The teacher turns out to be a larrikin who loves to play outside with us and is averse to teaching lessons of any kind. He has nicknames for the boys, Nitwit, Bombhead, Dimwhit, etc. and loves to tease them. He has a small stick that he has been whittling to a point. He swishes it through the air. “This would shave bacon!”
One morning he says, “Okay, all you mugs, outside and I’ll challenge you all to a game of alleys.” He supervises the preparation of the marbles pad and the drawing of the poison ring in the sand. School requisites are now your lunch and a bag of marbles as we play most of the morning.
One wet Monday morning at the weekly flag raising ceremony, we stand at attention around the flag pole in the rain and salute the flag and recite. “I love God and my country. I honour the King. I salute the flag”, etc. It’s considered too wet today for lessons, which means too wet to play outside, so we clear the desks from the school room and play cricket indoors. King George the fourth, whose picture is still on the wall, cops a blow to the head as it is struck by a ball hit by the teacher.
“Sir”, as we respectfully call him, spends one whole day sitting in the top branches of a tall gum tree, wearing an army camouflage coat and reading a book. We play outside as usual. We know where he is, but don’t let on. Every hour we wander about, avoiding his tree, calling with mournful cries, “Where are you sir?” When it’s time to go home he lets us stew for a bit longer before he climbs out of his tree.
As a city kid coming from a girl’s school, I have never played football and cricket. I inwardly cringe every time we play football as I am the oldest in the school but will be the last one chosen for a team. I am trying hard to fit in.
For me, things take a turn for the better when the news on the grapevine is the inspector will arrive unannounced next week! Karma has caught up with us. A hurried first lesson on decimal fractions for the three older classes turns to disaster. We are told to go to lunch and after the break we will all be caned for being dumb!
Lunch is a silent affair with none of the usual banter. Then Laurie asks, “Bev’ley, have you ever had the cuts?” “No.” They teach me how to relax my left hand while supporting the hand and wrist with my right hand. I get explanations of the motion and force of the stick at different heights and the height that my hand should be held so that I won’t get the full force. The hand should not move. Do the wrong thing and you will get a second one.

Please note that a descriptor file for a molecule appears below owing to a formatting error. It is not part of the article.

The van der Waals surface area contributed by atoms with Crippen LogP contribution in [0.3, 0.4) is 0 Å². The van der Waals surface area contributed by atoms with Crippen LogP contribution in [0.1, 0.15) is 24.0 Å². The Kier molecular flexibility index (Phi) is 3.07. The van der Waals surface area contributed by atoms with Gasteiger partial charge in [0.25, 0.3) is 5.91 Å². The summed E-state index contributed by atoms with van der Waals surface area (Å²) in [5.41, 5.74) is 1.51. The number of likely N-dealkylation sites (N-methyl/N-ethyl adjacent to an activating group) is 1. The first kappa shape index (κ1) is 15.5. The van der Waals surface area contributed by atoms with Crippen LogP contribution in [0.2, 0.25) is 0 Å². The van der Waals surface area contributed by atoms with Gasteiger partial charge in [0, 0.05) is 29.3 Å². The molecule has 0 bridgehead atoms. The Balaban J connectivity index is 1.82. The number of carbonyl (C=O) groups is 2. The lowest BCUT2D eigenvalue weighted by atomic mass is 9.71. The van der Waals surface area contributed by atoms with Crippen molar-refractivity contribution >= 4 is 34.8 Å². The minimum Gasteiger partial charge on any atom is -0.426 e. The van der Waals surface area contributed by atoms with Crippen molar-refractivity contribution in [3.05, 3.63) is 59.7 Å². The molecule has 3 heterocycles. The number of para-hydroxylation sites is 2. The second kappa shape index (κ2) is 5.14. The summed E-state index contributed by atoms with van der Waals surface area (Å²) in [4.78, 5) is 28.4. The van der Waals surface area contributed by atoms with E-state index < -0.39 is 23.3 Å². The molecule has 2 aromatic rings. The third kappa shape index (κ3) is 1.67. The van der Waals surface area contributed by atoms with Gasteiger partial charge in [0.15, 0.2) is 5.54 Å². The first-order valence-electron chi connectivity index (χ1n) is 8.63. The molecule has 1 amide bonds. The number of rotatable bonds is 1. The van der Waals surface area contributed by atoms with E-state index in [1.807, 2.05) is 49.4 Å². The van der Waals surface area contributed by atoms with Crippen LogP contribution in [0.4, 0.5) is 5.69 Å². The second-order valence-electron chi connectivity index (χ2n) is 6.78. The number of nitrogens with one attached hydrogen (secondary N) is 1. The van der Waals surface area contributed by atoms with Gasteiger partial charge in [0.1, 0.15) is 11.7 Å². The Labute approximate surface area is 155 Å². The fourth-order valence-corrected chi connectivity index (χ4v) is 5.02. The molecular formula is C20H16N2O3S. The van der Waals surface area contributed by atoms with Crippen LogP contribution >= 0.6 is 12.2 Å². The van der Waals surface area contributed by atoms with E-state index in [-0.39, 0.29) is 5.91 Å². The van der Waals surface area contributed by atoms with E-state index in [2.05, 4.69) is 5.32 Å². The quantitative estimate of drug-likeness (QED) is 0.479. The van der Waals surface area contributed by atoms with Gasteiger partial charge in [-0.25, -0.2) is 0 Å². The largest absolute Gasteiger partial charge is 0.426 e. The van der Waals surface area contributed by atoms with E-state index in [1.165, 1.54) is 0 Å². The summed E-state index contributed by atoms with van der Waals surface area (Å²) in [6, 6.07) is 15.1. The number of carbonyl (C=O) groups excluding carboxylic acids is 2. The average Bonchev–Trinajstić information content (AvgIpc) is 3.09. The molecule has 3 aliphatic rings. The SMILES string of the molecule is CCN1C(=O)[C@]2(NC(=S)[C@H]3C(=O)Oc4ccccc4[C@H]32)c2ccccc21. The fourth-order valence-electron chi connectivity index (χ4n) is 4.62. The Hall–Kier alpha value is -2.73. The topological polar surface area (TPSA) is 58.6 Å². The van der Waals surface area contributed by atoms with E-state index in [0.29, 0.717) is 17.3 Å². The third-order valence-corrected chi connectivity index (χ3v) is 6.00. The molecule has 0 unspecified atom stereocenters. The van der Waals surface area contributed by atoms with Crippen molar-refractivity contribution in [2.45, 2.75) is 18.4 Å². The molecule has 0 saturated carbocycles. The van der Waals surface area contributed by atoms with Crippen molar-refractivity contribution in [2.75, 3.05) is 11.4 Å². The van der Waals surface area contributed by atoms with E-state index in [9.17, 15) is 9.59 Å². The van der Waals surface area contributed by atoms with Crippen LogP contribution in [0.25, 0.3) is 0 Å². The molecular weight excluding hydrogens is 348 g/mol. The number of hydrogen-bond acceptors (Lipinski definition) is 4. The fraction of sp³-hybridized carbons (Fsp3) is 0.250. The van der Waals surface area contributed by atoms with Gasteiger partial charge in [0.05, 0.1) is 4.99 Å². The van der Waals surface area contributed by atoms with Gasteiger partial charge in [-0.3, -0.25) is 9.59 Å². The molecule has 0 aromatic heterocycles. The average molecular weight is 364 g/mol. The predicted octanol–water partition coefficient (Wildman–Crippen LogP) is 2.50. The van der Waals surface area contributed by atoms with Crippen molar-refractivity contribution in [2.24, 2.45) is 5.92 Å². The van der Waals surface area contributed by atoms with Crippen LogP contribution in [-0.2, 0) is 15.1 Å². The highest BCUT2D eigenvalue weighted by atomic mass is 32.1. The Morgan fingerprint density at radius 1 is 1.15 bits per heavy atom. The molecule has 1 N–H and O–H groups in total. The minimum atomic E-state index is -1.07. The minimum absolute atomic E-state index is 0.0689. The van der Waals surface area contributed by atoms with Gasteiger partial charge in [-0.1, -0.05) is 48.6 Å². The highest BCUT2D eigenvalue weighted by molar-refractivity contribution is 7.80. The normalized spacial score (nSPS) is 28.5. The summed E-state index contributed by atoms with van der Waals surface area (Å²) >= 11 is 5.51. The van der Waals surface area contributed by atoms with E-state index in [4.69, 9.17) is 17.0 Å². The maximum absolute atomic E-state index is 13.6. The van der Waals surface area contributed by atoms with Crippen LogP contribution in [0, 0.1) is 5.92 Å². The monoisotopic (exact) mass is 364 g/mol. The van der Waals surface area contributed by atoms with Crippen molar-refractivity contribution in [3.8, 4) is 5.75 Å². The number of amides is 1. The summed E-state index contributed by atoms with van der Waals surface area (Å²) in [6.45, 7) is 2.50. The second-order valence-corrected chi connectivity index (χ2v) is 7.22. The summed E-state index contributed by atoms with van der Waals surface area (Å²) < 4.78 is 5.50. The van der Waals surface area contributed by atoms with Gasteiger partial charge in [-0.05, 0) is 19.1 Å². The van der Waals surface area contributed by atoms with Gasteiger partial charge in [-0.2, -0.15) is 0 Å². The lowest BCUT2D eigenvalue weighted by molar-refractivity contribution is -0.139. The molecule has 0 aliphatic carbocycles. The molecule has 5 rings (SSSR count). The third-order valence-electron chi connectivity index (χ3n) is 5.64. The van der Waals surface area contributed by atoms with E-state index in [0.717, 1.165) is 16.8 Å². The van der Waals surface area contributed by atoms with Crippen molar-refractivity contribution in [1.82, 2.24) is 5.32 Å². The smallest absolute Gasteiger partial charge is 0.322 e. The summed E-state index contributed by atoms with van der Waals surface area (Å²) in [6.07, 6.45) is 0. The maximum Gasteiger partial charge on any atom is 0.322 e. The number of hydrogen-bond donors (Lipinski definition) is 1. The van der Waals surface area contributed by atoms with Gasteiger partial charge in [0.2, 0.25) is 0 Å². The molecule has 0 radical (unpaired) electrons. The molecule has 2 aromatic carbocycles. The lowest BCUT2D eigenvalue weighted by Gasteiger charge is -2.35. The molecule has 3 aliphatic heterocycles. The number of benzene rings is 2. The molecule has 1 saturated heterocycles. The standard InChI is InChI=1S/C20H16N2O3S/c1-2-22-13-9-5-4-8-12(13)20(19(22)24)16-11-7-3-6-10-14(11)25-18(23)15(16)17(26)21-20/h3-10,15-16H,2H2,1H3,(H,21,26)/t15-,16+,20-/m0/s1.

We file silently into the classroom and lineup with a supported outstretched hand. When the teacher comes to the older girl at the end of the line he hesitates. Then he sees that I’m smiling and I cop a beauty! My stinging hand is a badge of honour. I have been treated as one of them.
One warm afternoon in a rapidly failing English lesson teacher says, “Okay you mugs! Get out your bikes and meet me down the beach for a game of cricket.” He leads the charge on his motor bike.
Playing on sand today, the rules are full toss of the ball, hit and run. I am always bowled out for a duck and as usual I have been chosen last. Laurie Dixon says incredulously, “Bev’ley’s their leading bat!” This is different, I’m standing in deep sand and they are throwing a cricket ball at my head. I bash it away in self-defense, throw down the bat and run before they can throw another one at me. I clock up a good score and the underdogs win.
Arriving back at school there are draught horses confined behind an electric fence to eat down the excess spring grass. “Beverley, have you ever had an electric shock?” “No, I haven’t” There are delighted shrieks of “Come on then” and “Laurie, grab the wire.” They line up holding hands and I am put on the end to receive the full charge. I am now accepted!
The result of all this non schooling was boarding school in Melbourne, but that year is what I call ‘my gap year’. I wouldn’t have missed it for anything.